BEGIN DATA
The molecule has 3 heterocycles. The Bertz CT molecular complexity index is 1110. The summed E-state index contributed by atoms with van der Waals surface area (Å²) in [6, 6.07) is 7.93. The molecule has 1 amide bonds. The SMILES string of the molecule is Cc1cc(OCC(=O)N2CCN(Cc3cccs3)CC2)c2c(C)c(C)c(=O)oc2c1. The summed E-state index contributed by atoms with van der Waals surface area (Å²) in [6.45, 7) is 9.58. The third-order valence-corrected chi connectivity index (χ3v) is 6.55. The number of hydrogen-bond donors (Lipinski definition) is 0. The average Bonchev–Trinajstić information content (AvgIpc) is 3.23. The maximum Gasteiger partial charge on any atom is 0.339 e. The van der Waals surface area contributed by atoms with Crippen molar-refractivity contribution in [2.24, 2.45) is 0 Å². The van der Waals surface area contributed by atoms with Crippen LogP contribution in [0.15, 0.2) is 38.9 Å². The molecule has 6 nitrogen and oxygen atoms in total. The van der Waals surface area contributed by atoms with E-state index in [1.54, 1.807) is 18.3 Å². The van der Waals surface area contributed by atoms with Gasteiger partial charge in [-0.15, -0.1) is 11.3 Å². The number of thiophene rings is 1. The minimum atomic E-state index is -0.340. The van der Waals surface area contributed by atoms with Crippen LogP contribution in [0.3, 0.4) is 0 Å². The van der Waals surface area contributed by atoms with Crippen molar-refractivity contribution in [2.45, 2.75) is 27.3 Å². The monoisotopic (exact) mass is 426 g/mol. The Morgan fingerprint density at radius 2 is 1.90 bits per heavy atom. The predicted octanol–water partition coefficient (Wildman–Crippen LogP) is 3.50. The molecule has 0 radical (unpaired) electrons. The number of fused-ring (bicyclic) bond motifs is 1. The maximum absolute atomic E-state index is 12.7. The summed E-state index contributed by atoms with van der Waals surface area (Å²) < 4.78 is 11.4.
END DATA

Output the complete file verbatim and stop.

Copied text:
The molecule has 3 heterocycles. The Bertz CT molecular complexity index is 1110. The summed E-state index contributed by atoms with van der Waals surface area (Å²) in [6, 6.07) is 7.93. The molecule has 1 amide bonds. The SMILES string of the molecule is Cc1cc(OCC(=O)N2CCN(Cc3cccs3)CC2)c2c(C)c(C)c(=O)oc2c1. The summed E-state index contributed by atoms with van der Waals surface area (Å²) in [6.45, 7) is 9.58. The third-order valence-corrected chi connectivity index (χ3v) is 6.55. The number of hydrogen-bond donors (Lipinski definition) is 0. The average Bonchev–Trinajstić information content (AvgIpc) is 3.23. The maximum Gasteiger partial charge on any atom is 0.339 e. The van der Waals surface area contributed by atoms with Crippen molar-refractivity contribution in [2.24, 2.45) is 0 Å². The van der Waals surface area contributed by atoms with Crippen LogP contribution in [0.15, 0.2) is 38.9 Å². The molecule has 6 nitrogen and oxygen atoms in total. The van der Waals surface area contributed by atoms with E-state index in [1.54, 1.807) is 18.3 Å². The van der Waals surface area contributed by atoms with Gasteiger partial charge in [-0.15, -0.1) is 11.3 Å². The number of thiophene rings is 1. The minimum atomic E-state index is -0.340. The van der Waals surface area contributed by atoms with Crippen LogP contribution in [0.3, 0.4) is 0 Å². The van der Waals surface area contributed by atoms with Crippen molar-refractivity contribution in [2.45, 2.75) is 27.3 Å². The monoisotopic (exact) mass is 426 g/mol. The Morgan fingerprint density at radius 2 is 1.90 bits per heavy atom. The predicted octanol–water partition coefficient (Wildman–Crippen LogP) is 3.50. The molecule has 0 radical (unpaired) electrons. The number of fused-ring (bicyclic) bond motifs is 1. The maximum absolute atomic E-state index is 12.7. The summed E-state index contributed by atoms with van der Waals surface area (Å²) < 4.78 is 11.4.